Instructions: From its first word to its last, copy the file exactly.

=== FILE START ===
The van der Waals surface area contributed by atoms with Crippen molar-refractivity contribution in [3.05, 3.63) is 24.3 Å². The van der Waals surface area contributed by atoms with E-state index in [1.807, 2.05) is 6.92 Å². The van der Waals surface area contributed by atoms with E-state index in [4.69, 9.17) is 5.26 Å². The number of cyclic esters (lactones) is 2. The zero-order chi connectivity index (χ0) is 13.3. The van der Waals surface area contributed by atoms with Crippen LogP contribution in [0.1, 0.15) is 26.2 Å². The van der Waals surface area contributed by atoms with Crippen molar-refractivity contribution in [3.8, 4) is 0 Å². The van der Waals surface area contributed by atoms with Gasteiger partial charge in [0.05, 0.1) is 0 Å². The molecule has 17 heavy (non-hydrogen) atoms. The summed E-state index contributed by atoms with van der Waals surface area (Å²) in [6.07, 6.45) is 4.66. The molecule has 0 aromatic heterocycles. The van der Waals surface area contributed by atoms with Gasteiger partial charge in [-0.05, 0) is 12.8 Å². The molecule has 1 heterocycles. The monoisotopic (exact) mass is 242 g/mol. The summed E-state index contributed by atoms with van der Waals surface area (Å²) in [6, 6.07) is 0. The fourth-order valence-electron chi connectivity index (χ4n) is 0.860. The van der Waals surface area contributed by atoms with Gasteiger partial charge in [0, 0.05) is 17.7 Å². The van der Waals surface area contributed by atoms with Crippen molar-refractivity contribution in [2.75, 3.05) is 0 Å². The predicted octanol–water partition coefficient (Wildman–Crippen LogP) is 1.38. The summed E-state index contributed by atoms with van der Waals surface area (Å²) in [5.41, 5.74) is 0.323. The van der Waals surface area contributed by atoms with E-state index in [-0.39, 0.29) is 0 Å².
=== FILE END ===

The van der Waals surface area contributed by atoms with Crippen molar-refractivity contribution in [3.05, 3.63) is 24.3 Å². The van der Waals surface area contributed by atoms with E-state index in [1.807, 2.05) is 6.92 Å². The van der Waals surface area contributed by atoms with E-state index in [4.69, 9.17) is 5.26 Å². The number of cyclic esters (lactones) is 2. The zero-order chi connectivity index (χ0) is 13.3. The van der Waals surface area contributed by atoms with Crippen LogP contribution in [0.1, 0.15) is 26.2 Å². The van der Waals surface area contributed by atoms with Crippen molar-refractivity contribution in [3.8, 4) is 0 Å². The van der Waals surface area contributed by atoms with Gasteiger partial charge in [0.05, 0.1) is 0 Å². The molecule has 17 heavy (non-hydrogen) atoms. The summed E-state index contributed by atoms with van der Waals surface area (Å²) in [6.07, 6.45) is 4.66. The molecule has 0 aromatic heterocycles. The van der Waals surface area contributed by atoms with Gasteiger partial charge in [-0.05, 0) is 12.8 Å². The molecule has 1 heterocycles. The monoisotopic (exact) mass is 242 g/mol. The summed E-state index contributed by atoms with van der Waals surface area (Å²) in [6, 6.07) is 0. The fourth-order valence-electron chi connectivity index (χ4n) is 0.860. The van der Waals surface area contributed by atoms with Gasteiger partial charge in [0, 0.05) is 17.7 Å². The van der Waals surface area contributed by atoms with Crippen molar-refractivity contribution in [2.75, 3.05) is 0 Å². The predicted octanol–water partition coefficient (Wildman–Crippen LogP) is 1.38. The summed E-state index contributed by atoms with van der Waals surface area (Å²) in [5.41, 5.74) is 0.323. The van der Waals surface area contributed by atoms with E-state index in [-0.39, 0.29) is 0 Å².